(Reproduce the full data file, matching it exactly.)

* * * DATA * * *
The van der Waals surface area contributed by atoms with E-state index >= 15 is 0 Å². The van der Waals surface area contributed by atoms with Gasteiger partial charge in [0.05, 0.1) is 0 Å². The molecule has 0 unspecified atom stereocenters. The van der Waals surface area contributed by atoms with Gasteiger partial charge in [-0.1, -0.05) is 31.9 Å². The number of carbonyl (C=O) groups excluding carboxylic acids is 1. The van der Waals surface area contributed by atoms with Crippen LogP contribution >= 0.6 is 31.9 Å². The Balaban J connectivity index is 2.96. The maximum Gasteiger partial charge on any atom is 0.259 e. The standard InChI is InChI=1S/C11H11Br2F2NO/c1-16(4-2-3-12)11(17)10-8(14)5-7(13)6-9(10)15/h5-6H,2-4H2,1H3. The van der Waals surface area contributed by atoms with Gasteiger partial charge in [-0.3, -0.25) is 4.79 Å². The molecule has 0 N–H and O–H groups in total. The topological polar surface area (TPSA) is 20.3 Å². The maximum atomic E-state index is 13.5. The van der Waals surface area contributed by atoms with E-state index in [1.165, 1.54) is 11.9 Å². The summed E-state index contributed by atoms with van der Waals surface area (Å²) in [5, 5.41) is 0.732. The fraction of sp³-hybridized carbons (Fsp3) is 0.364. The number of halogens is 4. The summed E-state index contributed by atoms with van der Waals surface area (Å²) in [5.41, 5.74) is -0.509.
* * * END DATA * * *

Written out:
The van der Waals surface area contributed by atoms with E-state index >= 15 is 0 Å². The van der Waals surface area contributed by atoms with Gasteiger partial charge in [0.05, 0.1) is 0 Å². The molecule has 0 unspecified atom stereocenters. The van der Waals surface area contributed by atoms with Gasteiger partial charge in [-0.1, -0.05) is 31.9 Å². The number of carbonyl (C=O) groups excluding carboxylic acids is 1. The van der Waals surface area contributed by atoms with Crippen LogP contribution >= 0.6 is 31.9 Å². The Balaban J connectivity index is 2.96. The maximum Gasteiger partial charge on any atom is 0.259 e. The standard InChI is InChI=1S/C11H11Br2F2NO/c1-16(4-2-3-12)11(17)10-8(14)5-7(13)6-9(10)15/h5-6H,2-4H2,1H3. The van der Waals surface area contributed by atoms with Gasteiger partial charge in [-0.3, -0.25) is 4.79 Å². The molecule has 0 N–H and O–H groups in total. The topological polar surface area (TPSA) is 20.3 Å². The maximum atomic E-state index is 13.5. The van der Waals surface area contributed by atoms with E-state index in [1.165, 1.54) is 11.9 Å². The summed E-state index contributed by atoms with van der Waals surface area (Å²) in [5, 5.41) is 0.732. The fraction of sp³-hybridized carbons (Fsp3) is 0.364. The number of halogens is 4. The summed E-state index contributed by atoms with van der Waals surface area (Å²) in [5.41, 5.74) is -0.509.